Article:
Effect of growing methods of New Zealand spinach on its yield and pattern of harvests
Waldemar Kmiecik, Grażyna Jaworska
Department of Raw Materials and Processing of Fruit and Vegetables
Podłużna 3, 30-239 Kraków, Poland
In the years 1995-1997 characterized by a great variability of temperature
and atmospheric precipitation, the yields of New Zealand spinach grown from seedlings or from direct sowing were compared. In the two methods of
growing the density of 24 plants/1 m2 was used.
When using seedlings yielding lasted 81-96 days with 4-5 harvests while with direct sowing 3-4 harvests
were carried out during 63-89 days. In seedling culture the first harvest
took place 14-29 days earlier. It was evidenced that in the climatic
conditions of southern Poland high yields of New Zealand spinach were
obtained even in extremely unfavourable seasons. The 3-year averages of
the total yield, commercial yield, i.e. the yield of stems with leaves up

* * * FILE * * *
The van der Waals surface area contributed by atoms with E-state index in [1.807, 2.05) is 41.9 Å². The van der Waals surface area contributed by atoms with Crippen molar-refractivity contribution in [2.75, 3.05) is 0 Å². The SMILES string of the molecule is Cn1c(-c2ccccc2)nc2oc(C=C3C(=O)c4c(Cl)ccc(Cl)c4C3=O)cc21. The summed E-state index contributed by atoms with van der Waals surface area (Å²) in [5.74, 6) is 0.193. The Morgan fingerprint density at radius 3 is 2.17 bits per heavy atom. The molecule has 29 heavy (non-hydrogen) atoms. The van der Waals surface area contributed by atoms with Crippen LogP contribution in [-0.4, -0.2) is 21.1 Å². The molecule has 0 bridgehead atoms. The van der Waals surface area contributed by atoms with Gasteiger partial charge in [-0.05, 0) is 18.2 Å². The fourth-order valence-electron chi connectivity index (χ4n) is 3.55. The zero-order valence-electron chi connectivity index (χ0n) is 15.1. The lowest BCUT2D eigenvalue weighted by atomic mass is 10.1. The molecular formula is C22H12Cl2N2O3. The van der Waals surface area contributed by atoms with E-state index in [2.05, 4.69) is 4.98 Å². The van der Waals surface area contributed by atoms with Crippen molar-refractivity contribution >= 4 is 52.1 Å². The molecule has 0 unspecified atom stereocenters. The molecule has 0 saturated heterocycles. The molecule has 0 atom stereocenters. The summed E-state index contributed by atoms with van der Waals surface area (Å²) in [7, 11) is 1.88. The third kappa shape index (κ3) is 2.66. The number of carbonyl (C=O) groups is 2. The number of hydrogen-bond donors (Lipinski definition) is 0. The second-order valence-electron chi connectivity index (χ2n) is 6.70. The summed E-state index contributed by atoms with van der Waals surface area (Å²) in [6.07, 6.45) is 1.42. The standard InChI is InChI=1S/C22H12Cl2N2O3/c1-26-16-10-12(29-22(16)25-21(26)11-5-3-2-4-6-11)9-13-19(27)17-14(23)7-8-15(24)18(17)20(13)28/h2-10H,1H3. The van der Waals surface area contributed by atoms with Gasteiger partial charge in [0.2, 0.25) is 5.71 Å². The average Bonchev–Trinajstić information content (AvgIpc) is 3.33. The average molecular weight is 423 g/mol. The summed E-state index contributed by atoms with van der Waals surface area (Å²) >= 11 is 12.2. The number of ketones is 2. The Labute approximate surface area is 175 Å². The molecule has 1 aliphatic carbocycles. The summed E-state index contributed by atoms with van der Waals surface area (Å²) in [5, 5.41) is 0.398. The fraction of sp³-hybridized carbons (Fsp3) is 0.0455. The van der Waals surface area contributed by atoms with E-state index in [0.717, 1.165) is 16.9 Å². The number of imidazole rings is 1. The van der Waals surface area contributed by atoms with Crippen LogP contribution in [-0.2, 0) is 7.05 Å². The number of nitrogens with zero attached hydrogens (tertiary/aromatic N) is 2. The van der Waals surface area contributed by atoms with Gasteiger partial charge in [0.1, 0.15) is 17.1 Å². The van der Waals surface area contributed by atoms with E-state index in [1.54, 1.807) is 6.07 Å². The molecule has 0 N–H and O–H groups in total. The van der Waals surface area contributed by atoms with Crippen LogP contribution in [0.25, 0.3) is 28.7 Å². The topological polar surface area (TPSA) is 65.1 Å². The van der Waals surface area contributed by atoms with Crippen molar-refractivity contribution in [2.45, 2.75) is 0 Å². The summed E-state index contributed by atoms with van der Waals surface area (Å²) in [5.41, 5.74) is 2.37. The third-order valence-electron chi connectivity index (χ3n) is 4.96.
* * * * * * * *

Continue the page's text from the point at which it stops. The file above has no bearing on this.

to 15 cm in length, and that of leaf blades alone were 70.5, 65.6, and
47.5 t ha-1, respectively, in the case of seedlings and 66.0,
62.9, and 46.3 t ha-1 with the direct sowing method. No
statistically significant differences were found between the yields from
the two growing methods. The content of dry matter was 5.90 g/100 g in
whole plants and 6.19 g/100 g in leaf blades. The content of ash
constituents was 1.44 and 1.43 g/100 g, respectively.
Kmiecik W., Jaworska G., 1999. Effect of growing methods of New Zealand spinach on its
yield and pattern of harvest. Folia Horticulturae 11/1: 75-85.